On this weekend the concerts included a celebration of the music of Henri Dutilleux in Kettle’s Yard on the Sunday followed by a symposium on his life and music; and a Baroque programme in Robinson College Chapel on Friday. Monday brought a trio of Indian classical slide guitars and tabla in Emmanuel United Reformed Church in Trumpington Street. (It is wonderful how these place names evoke Rupert Brook’s poem The Old Vicarage Granchester.... At Over they fling oaths at one, And worse than oaths at Trumpington). And on Saturday the riches included a centenary concert remembering Cambridge composer, critic (he is the author of a fine book on the Beethoven Quartets) and academic Philip Radcliffe in King's College Chapel, with the Fitzwilliam Quartet (formed by graduates of the Cambridge college of the same day in the 60's, also Nick Drake's college, a nice crossing of overgrown paths) performing a string quartet by him. The following week Anglia Opera staged performances of Britten's rarely heard Paul Bunyan in the Mumford Theatre auditorium of Cambridge's new Anglia Polytechnic University. (Which allows me to link to my two Britten posts, Easter at Aldburgh and A direct line to Britten.) If you want a real taste of musical Cambridge the Cambridge Concert Calendar is just £2.50 plus postage from Gail Dubbyne at dobbyne at quadrant-video.demon.co.uk. It will give you a picture of the rich musical life of this wonderful city even if you can’t make it to the concerts.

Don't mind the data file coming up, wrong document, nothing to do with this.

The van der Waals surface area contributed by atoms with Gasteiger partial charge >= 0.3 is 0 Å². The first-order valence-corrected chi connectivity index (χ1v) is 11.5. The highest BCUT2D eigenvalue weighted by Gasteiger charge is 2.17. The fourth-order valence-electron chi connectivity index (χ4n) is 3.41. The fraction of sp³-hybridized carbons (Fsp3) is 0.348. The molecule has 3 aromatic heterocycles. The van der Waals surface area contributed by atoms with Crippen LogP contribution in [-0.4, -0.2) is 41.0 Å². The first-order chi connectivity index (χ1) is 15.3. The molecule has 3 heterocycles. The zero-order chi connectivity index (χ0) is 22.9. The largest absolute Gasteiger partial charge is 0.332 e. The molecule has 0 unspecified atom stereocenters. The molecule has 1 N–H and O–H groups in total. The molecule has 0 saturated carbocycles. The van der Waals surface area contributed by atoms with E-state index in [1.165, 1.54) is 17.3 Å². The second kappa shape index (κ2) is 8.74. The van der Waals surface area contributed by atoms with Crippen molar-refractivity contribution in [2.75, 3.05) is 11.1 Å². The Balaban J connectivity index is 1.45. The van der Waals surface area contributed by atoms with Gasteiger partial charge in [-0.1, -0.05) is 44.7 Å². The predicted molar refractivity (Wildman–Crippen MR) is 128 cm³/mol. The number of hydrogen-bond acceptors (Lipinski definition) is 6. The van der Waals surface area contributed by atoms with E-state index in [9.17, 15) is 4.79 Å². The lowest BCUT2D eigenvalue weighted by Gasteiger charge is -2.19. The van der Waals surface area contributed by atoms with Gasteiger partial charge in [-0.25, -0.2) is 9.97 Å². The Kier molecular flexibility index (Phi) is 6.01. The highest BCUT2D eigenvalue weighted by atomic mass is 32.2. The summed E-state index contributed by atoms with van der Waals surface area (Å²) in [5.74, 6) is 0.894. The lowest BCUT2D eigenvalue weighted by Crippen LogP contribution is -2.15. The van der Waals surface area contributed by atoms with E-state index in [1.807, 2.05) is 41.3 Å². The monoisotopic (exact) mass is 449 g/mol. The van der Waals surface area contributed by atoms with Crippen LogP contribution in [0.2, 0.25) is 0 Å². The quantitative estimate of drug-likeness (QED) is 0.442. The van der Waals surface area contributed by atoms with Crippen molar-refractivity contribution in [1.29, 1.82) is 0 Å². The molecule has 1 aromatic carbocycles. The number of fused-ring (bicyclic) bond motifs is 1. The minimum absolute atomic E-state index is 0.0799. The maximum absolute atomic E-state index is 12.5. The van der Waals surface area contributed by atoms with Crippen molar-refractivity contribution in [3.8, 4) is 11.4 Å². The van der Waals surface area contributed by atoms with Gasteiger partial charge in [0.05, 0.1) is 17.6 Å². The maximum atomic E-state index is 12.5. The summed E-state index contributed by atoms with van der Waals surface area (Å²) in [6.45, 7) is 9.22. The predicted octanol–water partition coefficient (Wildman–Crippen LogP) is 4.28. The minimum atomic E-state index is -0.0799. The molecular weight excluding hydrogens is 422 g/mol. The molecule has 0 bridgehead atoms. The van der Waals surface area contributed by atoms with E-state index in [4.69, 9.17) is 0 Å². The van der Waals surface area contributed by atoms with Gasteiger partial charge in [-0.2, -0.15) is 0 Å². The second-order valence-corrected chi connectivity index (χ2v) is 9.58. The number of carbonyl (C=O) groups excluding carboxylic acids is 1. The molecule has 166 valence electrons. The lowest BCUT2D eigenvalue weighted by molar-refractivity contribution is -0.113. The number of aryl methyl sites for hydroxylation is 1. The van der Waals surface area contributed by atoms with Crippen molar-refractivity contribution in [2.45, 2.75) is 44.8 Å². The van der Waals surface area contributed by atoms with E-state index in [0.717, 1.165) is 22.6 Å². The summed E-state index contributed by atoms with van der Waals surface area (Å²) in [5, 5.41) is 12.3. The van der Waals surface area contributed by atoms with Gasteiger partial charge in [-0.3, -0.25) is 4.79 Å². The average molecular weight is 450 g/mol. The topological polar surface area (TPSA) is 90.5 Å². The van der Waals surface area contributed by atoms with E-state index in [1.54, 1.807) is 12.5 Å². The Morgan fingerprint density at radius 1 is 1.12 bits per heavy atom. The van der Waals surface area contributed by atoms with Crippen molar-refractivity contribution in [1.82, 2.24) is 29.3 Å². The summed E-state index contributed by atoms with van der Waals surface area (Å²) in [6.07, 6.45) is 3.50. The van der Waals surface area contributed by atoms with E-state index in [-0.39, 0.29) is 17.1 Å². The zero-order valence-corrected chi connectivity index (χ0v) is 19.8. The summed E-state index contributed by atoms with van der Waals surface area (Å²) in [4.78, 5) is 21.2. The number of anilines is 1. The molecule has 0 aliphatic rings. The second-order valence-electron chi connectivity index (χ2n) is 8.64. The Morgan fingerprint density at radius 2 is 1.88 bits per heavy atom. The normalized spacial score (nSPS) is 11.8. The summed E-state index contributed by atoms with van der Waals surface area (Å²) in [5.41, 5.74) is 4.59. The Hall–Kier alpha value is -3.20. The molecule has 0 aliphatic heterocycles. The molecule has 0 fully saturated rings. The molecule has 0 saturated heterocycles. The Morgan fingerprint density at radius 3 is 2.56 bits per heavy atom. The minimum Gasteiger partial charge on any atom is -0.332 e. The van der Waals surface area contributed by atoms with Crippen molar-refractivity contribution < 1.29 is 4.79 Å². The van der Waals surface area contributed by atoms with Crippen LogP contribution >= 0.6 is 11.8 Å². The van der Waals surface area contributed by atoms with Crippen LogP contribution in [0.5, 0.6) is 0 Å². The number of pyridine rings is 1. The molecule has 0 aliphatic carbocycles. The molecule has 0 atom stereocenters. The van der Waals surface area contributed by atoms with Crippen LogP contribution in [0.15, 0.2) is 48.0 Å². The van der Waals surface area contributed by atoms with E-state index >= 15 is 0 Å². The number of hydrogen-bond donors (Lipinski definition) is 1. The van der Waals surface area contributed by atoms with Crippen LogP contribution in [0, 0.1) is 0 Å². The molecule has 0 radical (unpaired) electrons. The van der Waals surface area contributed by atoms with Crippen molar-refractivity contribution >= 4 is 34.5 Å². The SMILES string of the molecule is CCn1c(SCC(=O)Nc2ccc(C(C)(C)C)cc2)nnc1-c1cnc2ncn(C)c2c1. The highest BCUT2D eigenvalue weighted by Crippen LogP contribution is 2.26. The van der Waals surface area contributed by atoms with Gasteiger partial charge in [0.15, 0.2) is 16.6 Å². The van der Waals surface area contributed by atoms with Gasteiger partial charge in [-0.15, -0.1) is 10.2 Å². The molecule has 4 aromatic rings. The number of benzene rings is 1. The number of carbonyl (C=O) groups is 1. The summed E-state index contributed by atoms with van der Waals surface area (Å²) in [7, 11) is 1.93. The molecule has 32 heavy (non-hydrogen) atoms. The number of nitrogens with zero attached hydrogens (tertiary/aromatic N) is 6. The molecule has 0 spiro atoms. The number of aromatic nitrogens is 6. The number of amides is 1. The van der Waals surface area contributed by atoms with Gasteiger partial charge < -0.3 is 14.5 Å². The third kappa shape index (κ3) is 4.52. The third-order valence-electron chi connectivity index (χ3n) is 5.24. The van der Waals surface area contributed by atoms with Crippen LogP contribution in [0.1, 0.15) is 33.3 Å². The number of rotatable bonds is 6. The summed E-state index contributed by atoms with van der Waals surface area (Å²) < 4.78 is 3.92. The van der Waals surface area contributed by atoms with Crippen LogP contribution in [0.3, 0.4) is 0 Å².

We were in Cambridge for music making by the students, Monteverdi's Vespro Della Beata Vergine of 1610 sung by the University Chamber Choir directed by King's College graduate David Lowe. The performance was in Sir George Gilbert Scott's majestic 19th century St John's College Chapel. Two weekends and two exquisite performance spaces. Last week the Scandinavian simplicity of Norwich's Swedenborgian Chapel (see my post What a Facade! , and now the High Church splendour of a Cambridge College).
This was powerful Monteverdi, sung with gusto and youthful vigour, but also with precision and purity of tone. The University Chamber Choir comprises thirty-two singers; eleven soproanos, eight altos, six tenors and seven basses. What a joy to see such a youthful (and expert) choir, and also so many young faces in the almost capacity audience. (The ageing of the audience for classical music seems to be unstoppable, like mobile phones and i-Pods).
Is it a lute on steroids? No, it is a chitarrone competing with the serpent in my Size does matter post for the largest instrument on the blog award. It also gives me a reason to link to my post about fantastic jazz pianist Michel Petrucciani, this was one of my favourite posts but it created zero reaction, but on the basis his size didn't matter I'm trying again.
The Baroque players (comprising freelance professionals) were suitable 'authentic'; three cornetts, two tenor sackbuts, a bass sackbut, two violins, a cello, organ, and a wonderful contribution from Dai Miller playing the chitarrone. During the interval, after the Lauda Jerusalem, we wandered out into the quadrangle of the College. The night was like black velvet, and unseasonably warm. We had that increasingly rare feeling that all is well with the world, and that Sir Peter Maxwell Davies can relax (see my post A Musician with teeth). The future of 'serious music' is in safe hands with these young musicians.
Note - this performance took place on April 30th. The sheer volume of posts about Norwich Festival events forced me to hold it over.
If you enjoyed this post you may like Lux Aeterna (and not Ligeti)